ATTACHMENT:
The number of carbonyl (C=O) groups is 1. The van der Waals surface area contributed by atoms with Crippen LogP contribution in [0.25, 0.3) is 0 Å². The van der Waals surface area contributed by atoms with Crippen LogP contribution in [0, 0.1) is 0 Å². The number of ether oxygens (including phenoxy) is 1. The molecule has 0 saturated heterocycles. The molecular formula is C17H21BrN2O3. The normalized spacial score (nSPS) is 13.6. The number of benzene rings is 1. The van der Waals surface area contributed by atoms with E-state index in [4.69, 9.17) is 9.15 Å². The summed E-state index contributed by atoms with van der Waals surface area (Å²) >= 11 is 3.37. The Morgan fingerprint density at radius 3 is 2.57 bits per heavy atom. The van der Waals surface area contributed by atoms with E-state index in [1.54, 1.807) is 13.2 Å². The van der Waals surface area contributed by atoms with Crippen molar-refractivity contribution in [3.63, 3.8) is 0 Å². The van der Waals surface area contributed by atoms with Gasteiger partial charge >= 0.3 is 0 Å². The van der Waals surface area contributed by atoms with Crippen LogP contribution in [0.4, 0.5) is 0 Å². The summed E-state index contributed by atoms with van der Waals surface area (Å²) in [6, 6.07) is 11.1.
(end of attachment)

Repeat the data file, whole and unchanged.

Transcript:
The number of carbonyl (C=O) groups is 1. The van der Waals surface area contributed by atoms with Crippen LogP contribution in [0.25, 0.3) is 0 Å². The van der Waals surface area contributed by atoms with Crippen LogP contribution in [0, 0.1) is 0 Å². The number of ether oxygens (including phenoxy) is 1. The molecule has 0 saturated heterocycles. The molecular formula is C17H21BrN2O3. The normalized spacial score (nSPS) is 13.6. The number of benzene rings is 1. The van der Waals surface area contributed by atoms with E-state index in [4.69, 9.17) is 9.15 Å². The summed E-state index contributed by atoms with van der Waals surface area (Å²) >= 11 is 3.37. The Morgan fingerprint density at radius 3 is 2.57 bits per heavy atom. The van der Waals surface area contributed by atoms with E-state index in [1.54, 1.807) is 13.2 Å². The van der Waals surface area contributed by atoms with Crippen molar-refractivity contribution in [3.63, 3.8) is 0 Å². The van der Waals surface area contributed by atoms with Gasteiger partial charge >= 0.3 is 0 Å². The van der Waals surface area contributed by atoms with Crippen LogP contribution in [0.4, 0.5) is 0 Å². The summed E-state index contributed by atoms with van der Waals surface area (Å²) in [6, 6.07) is 11.1.